Filipino American Families and
JOCELYN ECLARIN AZADA
You have to realize that the Filipino people are in diaspora. We are
in our wilderness journey, our exile, looking for the promised land
that is livelihood.
Philippine Seafarers Organizing Ministry
It is the current moment of capitalism as a global mode of pro-
duction that has necessitated the maintenance of family ties and
political allegiances among persons spread across the globe.
Mobility—of culture and people, information and markets, capital and labor—is a hallmark of globalization. In the scheme of an exportoriented national economy without enough jobs for its people, workers are the Philippines’ greatest export. As millions of Filipinos find their livelihoods outside their homeland, scholars have rightly identified a Filipino diaspora. The destination for thousands of Filipino immigrants every year is the United States. Focusing on conditions from 1965 to the present, this chapter examines some of the effects of this migration on the Filipino family in the context of the macroeconomic conditions determining this flow of migration. Some patterns can be seen in contemporary Filipino American families’ creative adaptations—despite some harmful consequences—to a complex historical context: globalization and the Filipino diaspora.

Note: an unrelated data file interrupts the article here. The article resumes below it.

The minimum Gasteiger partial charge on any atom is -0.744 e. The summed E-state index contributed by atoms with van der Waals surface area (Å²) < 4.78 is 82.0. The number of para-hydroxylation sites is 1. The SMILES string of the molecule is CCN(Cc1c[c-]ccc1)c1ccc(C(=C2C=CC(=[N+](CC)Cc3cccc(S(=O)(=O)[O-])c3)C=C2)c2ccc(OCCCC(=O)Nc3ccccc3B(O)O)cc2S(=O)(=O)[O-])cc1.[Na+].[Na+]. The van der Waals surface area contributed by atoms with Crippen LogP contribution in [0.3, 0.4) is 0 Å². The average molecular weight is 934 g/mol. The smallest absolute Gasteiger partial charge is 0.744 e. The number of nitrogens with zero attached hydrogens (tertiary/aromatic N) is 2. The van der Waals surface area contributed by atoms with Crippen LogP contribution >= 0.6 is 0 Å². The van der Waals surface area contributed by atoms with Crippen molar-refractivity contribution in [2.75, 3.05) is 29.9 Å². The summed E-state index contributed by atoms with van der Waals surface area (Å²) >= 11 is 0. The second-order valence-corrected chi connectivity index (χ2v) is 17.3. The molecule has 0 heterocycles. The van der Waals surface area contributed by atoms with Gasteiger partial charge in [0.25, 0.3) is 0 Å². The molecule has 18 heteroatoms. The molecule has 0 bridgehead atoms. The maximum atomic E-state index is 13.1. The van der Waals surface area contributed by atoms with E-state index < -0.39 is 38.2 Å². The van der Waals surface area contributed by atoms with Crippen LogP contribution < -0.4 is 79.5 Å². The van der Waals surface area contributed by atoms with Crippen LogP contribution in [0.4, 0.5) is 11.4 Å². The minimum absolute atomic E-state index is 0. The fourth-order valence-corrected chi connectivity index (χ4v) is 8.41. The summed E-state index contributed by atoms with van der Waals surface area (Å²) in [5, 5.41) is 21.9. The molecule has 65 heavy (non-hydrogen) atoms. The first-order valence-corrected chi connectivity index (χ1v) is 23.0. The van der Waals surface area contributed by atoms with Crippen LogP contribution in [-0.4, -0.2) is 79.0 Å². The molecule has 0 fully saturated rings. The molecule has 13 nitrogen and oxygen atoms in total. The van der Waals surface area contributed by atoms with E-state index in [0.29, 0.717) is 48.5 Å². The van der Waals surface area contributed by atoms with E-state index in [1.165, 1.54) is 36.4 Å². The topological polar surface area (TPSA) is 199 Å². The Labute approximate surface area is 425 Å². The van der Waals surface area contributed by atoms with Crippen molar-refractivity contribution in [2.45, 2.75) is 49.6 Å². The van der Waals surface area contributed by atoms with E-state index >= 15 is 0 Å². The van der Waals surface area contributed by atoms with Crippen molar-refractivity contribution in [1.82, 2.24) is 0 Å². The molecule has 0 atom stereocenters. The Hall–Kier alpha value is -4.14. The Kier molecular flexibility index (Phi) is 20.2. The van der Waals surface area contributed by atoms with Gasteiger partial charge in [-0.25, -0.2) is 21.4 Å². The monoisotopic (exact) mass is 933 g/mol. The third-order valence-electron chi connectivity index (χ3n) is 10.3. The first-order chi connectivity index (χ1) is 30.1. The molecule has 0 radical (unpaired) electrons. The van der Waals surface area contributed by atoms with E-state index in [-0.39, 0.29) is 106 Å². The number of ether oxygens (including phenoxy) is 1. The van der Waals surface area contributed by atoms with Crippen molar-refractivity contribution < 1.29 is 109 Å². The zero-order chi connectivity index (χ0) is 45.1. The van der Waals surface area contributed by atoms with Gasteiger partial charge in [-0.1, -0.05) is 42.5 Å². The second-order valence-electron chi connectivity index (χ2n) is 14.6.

For Filipinos, one’s family is the “primary source of individual and social identity and material and emotional support and security.”1